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dc.contributor.authorMoller, Henrik
dc.contributor.authorMacLeod, Catriona
dc.contributor.authorHaggerty, Julia
dc.contributor.authorRosin, Chris
dc.contributor.authorBlackwell, Grant
dc.contributor.authorPerley, Chris
dc.contributor.authorMeadows, Sarah
dc.contributor.authorWeller, Florian
dc.contributor.authorGradwohl, Markus
dc.date.available2014-12-07T22:12:36Z
dc.date.copyright2008
dc.identifier.citationMoller, H., MacLeod, C., Haggerty, J., Rosin, C., Blackwell, G., Perley, C., … Gradwohl, M. (2008). Intensification of New Zealand agriculture: Implications for biodiversity. New Zealand Journal of Agricultural Research, 51(3), 253–263. doi:10.1080/00288230809510453en
dc.identifier.urihttp://hdl.handle.net/10523/5355
dc.description.abstractIntensification of New Zealand agricultural practices is an ongoing and accelerating process which potentially threatens the environment, biodiversity and even the sustainability of agricultural production. However, neither the exact nature of this threat nor the extent of its impact has received adequate analysis. There is clear evidence that agricultural intensification has degraded aquatic biodiversity, but there is a critical lack of research and monitoring of robust indicators of terrestrial biodiversity in New Zealand production landscapes. Therefore, we can only infer a generalised likelihood that intensification has also reduced terrestrial biodiversity and agro‐ecosystem resilience. It is unknown whether biodiversity and ecological services provided by the actual land growing crops, pasture or wood fibre are degrading because of intensification. Increased use of ecological subsidies (nutrient and energy inputs) may have compensated, at least in part, for the increased rate of food production (nutrient and energy outputs). Lasting practical solutions to enhance sustainability can only be identified by long‐term transdisciplinary research of ecological disturbance in agro‐ecosystems. Working with intensification to identify environmental and social gains at the same time as capturing economic efficiencies is more likely to support biodiversity than simply attempting to stem or reverse intensification. A change in world view of both rural and urban dwellers, from the predominant philosophy that allocates land to either preservation or production to one that promotes sustainable land‐use practices that integrate extractive resource use with conservation, is the key to mitigating impacts of agricultural intensification in modified landscapes.en_NZ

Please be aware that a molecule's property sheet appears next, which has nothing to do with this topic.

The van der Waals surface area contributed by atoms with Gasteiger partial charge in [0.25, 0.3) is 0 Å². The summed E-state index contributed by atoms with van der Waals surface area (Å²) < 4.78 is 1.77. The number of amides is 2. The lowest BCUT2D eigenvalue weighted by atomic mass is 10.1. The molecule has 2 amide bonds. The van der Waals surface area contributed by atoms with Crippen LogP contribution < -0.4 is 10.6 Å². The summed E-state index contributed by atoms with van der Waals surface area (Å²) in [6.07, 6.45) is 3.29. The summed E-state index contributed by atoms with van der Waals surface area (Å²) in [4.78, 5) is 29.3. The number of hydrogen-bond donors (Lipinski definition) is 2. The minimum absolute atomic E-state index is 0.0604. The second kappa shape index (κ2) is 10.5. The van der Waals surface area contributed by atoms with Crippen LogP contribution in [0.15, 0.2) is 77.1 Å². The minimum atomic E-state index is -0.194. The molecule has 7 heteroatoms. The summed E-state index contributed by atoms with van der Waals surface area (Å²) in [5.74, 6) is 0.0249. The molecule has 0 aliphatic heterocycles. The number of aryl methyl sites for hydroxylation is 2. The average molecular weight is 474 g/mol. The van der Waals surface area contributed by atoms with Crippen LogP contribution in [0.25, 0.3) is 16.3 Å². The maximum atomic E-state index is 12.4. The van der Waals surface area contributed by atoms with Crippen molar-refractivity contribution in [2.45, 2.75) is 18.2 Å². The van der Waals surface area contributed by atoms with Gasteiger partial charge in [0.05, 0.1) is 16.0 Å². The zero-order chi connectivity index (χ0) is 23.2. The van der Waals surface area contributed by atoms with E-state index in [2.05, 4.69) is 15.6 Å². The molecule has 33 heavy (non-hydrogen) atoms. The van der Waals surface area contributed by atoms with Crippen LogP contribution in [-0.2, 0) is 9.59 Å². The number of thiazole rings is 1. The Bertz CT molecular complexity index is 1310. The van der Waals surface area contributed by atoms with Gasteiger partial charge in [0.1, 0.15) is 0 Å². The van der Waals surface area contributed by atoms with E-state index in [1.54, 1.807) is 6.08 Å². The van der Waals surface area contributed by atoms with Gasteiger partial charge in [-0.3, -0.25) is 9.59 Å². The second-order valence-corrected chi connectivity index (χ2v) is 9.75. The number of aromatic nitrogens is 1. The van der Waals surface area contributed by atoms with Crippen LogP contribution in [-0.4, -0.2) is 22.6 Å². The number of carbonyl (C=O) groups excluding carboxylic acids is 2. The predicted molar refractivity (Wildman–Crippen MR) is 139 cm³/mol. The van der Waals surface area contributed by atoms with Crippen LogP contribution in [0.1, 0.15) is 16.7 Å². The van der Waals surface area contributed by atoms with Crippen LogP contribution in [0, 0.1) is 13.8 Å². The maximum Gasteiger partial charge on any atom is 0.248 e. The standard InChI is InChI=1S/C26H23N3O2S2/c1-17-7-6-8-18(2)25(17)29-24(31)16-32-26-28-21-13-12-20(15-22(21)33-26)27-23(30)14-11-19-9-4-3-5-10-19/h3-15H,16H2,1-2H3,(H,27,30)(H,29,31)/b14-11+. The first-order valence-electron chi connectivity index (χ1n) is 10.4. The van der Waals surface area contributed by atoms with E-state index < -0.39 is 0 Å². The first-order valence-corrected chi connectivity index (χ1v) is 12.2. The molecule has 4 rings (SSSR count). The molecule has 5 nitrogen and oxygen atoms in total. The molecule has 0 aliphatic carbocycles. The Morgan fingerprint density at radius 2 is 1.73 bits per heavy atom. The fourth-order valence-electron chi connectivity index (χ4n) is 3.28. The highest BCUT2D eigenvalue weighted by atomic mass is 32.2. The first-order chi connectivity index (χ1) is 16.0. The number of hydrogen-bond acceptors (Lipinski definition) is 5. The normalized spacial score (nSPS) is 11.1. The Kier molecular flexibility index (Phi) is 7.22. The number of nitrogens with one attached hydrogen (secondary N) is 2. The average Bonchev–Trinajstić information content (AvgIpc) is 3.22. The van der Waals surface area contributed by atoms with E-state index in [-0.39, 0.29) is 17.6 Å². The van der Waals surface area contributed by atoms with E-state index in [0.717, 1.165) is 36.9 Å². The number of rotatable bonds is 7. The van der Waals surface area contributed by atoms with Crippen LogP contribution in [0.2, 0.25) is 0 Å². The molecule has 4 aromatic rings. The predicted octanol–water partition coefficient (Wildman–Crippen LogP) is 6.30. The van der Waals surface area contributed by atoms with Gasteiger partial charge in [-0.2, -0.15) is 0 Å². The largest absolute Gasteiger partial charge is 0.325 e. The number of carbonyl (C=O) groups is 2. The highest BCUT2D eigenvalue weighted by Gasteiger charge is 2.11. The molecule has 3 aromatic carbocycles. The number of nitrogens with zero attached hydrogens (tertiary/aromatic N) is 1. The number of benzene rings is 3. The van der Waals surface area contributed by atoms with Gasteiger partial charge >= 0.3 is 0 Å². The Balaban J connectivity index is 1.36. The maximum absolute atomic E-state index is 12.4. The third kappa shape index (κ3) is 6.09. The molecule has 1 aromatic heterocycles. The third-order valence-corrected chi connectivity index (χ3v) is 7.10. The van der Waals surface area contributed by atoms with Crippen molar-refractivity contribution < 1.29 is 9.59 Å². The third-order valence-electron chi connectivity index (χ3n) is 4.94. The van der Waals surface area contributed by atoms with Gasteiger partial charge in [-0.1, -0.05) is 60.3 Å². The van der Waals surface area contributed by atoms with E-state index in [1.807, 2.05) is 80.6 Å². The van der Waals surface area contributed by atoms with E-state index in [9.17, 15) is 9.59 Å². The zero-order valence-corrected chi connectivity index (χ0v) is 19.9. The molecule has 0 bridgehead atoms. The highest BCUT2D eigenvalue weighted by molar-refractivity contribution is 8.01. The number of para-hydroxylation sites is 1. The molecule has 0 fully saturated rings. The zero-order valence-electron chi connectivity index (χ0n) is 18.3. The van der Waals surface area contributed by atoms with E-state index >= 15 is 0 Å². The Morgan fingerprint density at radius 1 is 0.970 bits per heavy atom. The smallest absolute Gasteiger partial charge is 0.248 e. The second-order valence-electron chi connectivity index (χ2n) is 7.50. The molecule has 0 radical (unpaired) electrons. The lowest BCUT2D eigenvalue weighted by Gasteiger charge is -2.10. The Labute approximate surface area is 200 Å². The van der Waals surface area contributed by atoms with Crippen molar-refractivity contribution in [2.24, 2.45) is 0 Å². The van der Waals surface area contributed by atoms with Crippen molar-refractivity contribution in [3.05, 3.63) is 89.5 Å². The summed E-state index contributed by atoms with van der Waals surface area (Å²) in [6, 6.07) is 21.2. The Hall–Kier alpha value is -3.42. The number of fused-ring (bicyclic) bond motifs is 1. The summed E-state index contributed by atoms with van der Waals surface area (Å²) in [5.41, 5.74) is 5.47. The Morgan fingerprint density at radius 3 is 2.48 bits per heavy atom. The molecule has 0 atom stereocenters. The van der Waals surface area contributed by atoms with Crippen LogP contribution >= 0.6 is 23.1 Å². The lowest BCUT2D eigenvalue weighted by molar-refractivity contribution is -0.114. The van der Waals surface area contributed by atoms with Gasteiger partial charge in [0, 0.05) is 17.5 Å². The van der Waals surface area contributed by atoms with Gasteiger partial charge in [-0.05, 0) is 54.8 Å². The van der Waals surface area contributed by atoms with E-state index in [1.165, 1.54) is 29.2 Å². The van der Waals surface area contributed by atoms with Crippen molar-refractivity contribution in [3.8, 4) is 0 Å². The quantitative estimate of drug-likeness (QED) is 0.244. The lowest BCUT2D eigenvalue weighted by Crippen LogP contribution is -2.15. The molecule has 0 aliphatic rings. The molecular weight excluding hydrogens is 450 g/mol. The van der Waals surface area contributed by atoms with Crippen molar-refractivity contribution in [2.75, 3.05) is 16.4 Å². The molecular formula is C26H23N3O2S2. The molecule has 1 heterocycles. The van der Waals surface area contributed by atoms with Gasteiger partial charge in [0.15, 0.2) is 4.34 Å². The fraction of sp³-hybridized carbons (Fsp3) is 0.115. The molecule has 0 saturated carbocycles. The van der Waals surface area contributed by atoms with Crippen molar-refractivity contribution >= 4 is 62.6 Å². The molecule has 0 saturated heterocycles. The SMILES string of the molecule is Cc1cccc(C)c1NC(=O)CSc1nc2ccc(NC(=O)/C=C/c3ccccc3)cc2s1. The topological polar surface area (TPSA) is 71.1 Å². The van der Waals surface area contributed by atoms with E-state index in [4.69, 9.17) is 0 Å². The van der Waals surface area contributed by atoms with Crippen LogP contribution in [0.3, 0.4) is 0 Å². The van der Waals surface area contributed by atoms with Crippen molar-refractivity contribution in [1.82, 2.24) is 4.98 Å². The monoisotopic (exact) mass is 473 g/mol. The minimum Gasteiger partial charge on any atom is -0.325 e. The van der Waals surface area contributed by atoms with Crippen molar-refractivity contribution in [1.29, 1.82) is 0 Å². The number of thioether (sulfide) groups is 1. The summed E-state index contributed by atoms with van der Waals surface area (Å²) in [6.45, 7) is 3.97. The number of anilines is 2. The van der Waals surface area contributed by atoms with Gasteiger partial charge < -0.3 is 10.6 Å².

dc.language.isoenen_NZ
dc.publisherTaylor & Francisen_NZ
dc.relation.ispartofNew Zealand Journal of Agricultural Researchen_NZ
dc.relation.urihttp://www.tandfonline.com/doi/abs/10.1080/00288230809510453#.VITFOskaOusen_NZ
dc.subjectbiodiversity conservationen_NZ
dc.subjectintensificationen_NZ
dc.subjectindicatorsen_NZ
dc.subjectNew Zealand agricultureen_NZ
dc.titleIntensification of New Zealand agriculture: Implications for biodiversityen_NZ
dc.typeJournal Articleen_NZ
dc.date.updated2014-12-07T21:29:46Z
otago.schoolCentre for Sustainabilityen_NZ
otago.relation.issue3en_NZ
otago.relation.volume51en_NZ
dc.identifier.doi10.1080/00288230809510453en_NZ
otago.bitstream.endpage263en_NZ
otago.bitstream.startpage253en_NZ
otago.openaccessAbstract Onlyen_NZ
dc.rights.statement© The Royal Society of New Zealand 2008en_NZ
dc.description.refereedPeer Revieweden_NZ
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